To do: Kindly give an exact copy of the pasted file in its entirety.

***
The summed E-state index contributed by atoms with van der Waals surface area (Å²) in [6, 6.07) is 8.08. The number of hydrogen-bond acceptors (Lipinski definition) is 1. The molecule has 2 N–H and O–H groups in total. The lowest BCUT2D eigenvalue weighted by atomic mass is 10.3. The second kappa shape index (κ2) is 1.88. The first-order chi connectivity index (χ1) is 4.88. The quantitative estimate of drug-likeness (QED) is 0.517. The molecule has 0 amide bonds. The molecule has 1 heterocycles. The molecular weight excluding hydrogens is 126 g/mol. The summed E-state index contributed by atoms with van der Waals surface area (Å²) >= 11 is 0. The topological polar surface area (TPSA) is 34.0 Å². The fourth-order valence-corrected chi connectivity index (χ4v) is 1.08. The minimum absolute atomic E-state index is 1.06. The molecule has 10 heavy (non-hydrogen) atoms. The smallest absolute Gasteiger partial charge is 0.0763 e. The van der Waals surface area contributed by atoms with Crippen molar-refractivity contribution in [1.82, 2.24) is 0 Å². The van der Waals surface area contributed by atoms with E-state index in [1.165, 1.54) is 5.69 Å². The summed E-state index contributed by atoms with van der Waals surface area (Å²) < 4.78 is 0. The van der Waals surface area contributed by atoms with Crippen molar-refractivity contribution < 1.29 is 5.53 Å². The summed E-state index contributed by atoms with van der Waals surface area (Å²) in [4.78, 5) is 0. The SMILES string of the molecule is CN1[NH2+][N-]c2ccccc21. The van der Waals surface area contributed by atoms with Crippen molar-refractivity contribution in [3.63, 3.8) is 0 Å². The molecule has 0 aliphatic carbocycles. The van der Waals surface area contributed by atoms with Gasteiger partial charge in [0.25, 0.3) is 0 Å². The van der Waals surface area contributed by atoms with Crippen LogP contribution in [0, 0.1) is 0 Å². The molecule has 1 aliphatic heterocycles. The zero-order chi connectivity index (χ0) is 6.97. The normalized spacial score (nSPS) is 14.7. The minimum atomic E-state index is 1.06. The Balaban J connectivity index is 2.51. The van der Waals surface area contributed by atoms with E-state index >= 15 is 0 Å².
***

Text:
The summed E-state index contributed by atoms with van der Waals surface area (Å²) in [6, 6.07) is 8.08. The number of hydrogen-bond acceptors (Lipinski definition) is 1. The molecule has 2 N–H and O–H groups in total. The lowest BCUT2D eigenvalue weighted by atomic mass is 10.3. The second kappa shape index (κ2) is 1.88. The first-order chi connectivity index (χ1) is 4.88. The quantitative estimate of drug-likeness (QED) is 0.517. The molecule has 0 amide bonds. The molecule has 1 heterocycles. The molecular weight excluding hydrogens is 126 g/mol. The summed E-state index contributed by atoms with van der Waals surface area (Å²) >= 11 is 0. The topological polar surface area (TPSA) is 34.0 Å². The fourth-order valence-corrected chi connectivity index (χ4v) is 1.08. The minimum absolute atomic E-state index is 1.06. The molecule has 10 heavy (non-hydrogen) atoms. The smallest absolute Gasteiger partial charge is 0.0763 e. The van der Waals surface area contributed by atoms with Crippen molar-refractivity contribution in [1.82, 2.24) is 0 Å². The van der Waals surface area contributed by atoms with E-state index in [1.165, 1.54) is 5.69 Å². The summed E-state index contributed by atoms with van der Waals surface area (Å²) < 4.78 is 0. The van der Waals surface area contributed by atoms with Crippen molar-refractivity contribution < 1.29 is 5.53 Å². The summed E-state index contributed by atoms with van der Waals surface area (Å²) in [4.78, 5) is 0. The SMILES string of the molecule is CN1[NH2+][N-]c2ccccc21. The van der Waals surface area contributed by atoms with Crippen molar-refractivity contribution in [3.63, 3.8) is 0 Å². The molecule has 0 aliphatic carbocycles. The van der Waals surface area contributed by atoms with Gasteiger partial charge in [0.25, 0.3) is 0 Å². The van der Waals surface area contributed by atoms with Crippen LogP contribution in [0, 0.1) is 0 Å². The molecule has 1 aliphatic heterocycles. The zero-order chi connectivity index (χ0) is 6.97. The normalized spacial score (nSPS) is 14.7. The minimum atomic E-state index is 1.06. The Balaban J connectivity index is 2.51. The van der Waals surface area contributed by atoms with E-state index >= 15 is 0 Å².